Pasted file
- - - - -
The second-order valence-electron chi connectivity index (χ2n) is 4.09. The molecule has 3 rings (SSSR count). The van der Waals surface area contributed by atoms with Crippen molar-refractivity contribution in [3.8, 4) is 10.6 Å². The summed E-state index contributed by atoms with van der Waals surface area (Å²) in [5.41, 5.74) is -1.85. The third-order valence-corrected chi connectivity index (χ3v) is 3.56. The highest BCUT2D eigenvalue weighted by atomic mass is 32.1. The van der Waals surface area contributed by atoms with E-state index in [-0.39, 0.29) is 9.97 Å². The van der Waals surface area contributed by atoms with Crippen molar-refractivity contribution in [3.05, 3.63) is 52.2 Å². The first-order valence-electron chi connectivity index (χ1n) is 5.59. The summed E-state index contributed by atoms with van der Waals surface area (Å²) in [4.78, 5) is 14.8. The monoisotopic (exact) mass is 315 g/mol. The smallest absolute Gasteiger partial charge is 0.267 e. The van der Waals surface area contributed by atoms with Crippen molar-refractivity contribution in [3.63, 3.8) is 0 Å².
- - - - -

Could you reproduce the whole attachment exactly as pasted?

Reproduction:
The second-order valence-electron chi connectivity index (χ2n) is 4.09. The molecule has 3 rings (SSSR count). The van der Waals surface area contributed by atoms with Crippen molar-refractivity contribution in [3.8, 4) is 10.6 Å². The summed E-state index contributed by atoms with van der Waals surface area (Å²) in [5.41, 5.74) is -1.85. The third-order valence-corrected chi connectivity index (χ3v) is 3.56. The highest BCUT2D eigenvalue weighted by atomic mass is 32.1. The van der Waals surface area contributed by atoms with E-state index in [-0.39, 0.29) is 9.97 Å². The van der Waals surface area contributed by atoms with Crippen molar-refractivity contribution in [3.05, 3.63) is 52.2 Å². The first-order valence-electron chi connectivity index (χ1n) is 5.59. The summed E-state index contributed by atoms with van der Waals surface area (Å²) in [4.78, 5) is 14.8. The monoisotopic (exact) mass is 315 g/mol. The smallest absolute Gasteiger partial charge is 0.267 e. The van der Waals surface area contributed by atoms with Crippen molar-refractivity contribution in [3.63, 3.8) is 0 Å².